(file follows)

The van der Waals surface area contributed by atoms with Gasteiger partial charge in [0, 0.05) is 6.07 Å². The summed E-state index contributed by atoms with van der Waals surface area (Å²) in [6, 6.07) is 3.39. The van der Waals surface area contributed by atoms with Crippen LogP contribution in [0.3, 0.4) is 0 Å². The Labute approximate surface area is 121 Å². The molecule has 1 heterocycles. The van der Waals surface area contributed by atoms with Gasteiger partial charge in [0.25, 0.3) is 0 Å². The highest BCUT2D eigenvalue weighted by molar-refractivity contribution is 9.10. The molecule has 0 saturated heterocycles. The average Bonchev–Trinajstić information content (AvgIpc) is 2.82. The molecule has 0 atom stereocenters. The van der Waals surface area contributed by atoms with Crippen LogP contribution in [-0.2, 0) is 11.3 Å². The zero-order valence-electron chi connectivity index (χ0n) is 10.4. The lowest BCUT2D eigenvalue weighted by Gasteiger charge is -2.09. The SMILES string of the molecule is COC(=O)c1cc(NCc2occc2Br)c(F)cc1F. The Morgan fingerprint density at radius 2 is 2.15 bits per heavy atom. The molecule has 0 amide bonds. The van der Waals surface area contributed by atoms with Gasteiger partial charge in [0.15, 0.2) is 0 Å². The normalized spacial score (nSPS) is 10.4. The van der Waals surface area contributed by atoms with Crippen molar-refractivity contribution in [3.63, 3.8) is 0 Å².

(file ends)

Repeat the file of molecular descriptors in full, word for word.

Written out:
The van der Waals surface area contributed by atoms with Gasteiger partial charge in [0, 0.05) is 6.07 Å². The summed E-state index contributed by atoms with van der Waals surface area (Å²) in [6, 6.07) is 3.39. The van der Waals surface area contributed by atoms with Crippen LogP contribution in [0.3, 0.4) is 0 Å². The Labute approximate surface area is 121 Å². The molecule has 1 heterocycles. The van der Waals surface area contributed by atoms with Gasteiger partial charge in [0.25, 0.3) is 0 Å². The highest BCUT2D eigenvalue weighted by molar-refractivity contribution is 9.10. The molecule has 0 saturated heterocycles. The average Bonchev–Trinajstić information content (AvgIpc) is 2.82. The molecule has 0 atom stereocenters. The van der Waals surface area contributed by atoms with Crippen LogP contribution in [-0.2, 0) is 11.3 Å². The zero-order valence-electron chi connectivity index (χ0n) is 10.4. The lowest BCUT2D eigenvalue weighted by Gasteiger charge is -2.09. The SMILES string of the molecule is COC(=O)c1cc(NCc2occc2Br)c(F)cc1F. The Morgan fingerprint density at radius 2 is 2.15 bits per heavy atom. The molecule has 0 amide bonds. The van der Waals surface area contributed by atoms with Gasteiger partial charge in [0.15, 0.2) is 0 Å². The normalized spacial score (nSPS) is 10.4. The van der Waals surface area contributed by atoms with Crippen molar-refractivity contribution in [3.63, 3.8) is 0 Å².